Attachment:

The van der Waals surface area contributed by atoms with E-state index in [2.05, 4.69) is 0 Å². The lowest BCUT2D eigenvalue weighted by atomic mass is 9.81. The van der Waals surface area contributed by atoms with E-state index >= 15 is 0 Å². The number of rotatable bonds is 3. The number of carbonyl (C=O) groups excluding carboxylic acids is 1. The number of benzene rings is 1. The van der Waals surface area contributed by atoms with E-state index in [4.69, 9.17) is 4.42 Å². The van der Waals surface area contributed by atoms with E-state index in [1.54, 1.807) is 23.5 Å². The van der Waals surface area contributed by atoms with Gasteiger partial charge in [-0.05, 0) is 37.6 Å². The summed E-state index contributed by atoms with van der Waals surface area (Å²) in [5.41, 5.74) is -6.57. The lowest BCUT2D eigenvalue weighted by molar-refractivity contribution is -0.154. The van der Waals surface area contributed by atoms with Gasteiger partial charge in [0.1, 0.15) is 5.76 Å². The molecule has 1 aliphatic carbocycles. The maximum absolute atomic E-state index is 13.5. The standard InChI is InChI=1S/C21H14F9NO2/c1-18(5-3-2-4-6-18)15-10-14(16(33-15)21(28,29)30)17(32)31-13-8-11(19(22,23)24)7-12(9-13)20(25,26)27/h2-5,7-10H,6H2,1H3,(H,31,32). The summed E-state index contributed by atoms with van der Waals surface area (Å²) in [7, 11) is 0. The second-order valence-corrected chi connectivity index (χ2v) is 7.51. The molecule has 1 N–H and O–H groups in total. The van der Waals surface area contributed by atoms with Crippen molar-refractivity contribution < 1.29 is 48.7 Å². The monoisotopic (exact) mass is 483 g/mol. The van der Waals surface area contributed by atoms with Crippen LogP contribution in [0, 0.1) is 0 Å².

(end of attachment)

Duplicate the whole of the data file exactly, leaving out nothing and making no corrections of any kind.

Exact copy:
The van der Waals surface area contributed by atoms with E-state index in [2.05, 4.69) is 0 Å². The lowest BCUT2D eigenvalue weighted by atomic mass is 9.81. The van der Waals surface area contributed by atoms with E-state index >= 15 is 0 Å². The number of rotatable bonds is 3. The number of carbonyl (C=O) groups excluding carboxylic acids is 1. The number of benzene rings is 1. The van der Waals surface area contributed by atoms with E-state index in [4.69, 9.17) is 4.42 Å². The van der Waals surface area contributed by atoms with E-state index in [1.54, 1.807) is 23.5 Å². The van der Waals surface area contributed by atoms with Gasteiger partial charge in [-0.05, 0) is 37.6 Å². The summed E-state index contributed by atoms with van der Waals surface area (Å²) in [5.41, 5.74) is -6.57. The lowest BCUT2D eigenvalue weighted by molar-refractivity contribution is -0.154. The van der Waals surface area contributed by atoms with Gasteiger partial charge in [0.1, 0.15) is 5.76 Å². The molecule has 1 aliphatic carbocycles. The maximum absolute atomic E-state index is 13.5. The standard InChI is InChI=1S/C21H14F9NO2/c1-18(5-3-2-4-6-18)15-10-14(16(33-15)21(28,29)30)17(32)31-13-8-11(19(22,23)24)7-12(9-13)20(25,26)27/h2-5,7-10H,6H2,1H3,(H,31,32). The summed E-state index contributed by atoms with van der Waals surface area (Å²) in [7, 11) is 0. The second-order valence-corrected chi connectivity index (χ2v) is 7.51. The molecule has 1 N–H and O–H groups in total. The van der Waals surface area contributed by atoms with Crippen molar-refractivity contribution < 1.29 is 48.7 Å². The monoisotopic (exact) mass is 483 g/mol. The van der Waals surface area contributed by atoms with Crippen LogP contribution in [0, 0.1) is 0 Å².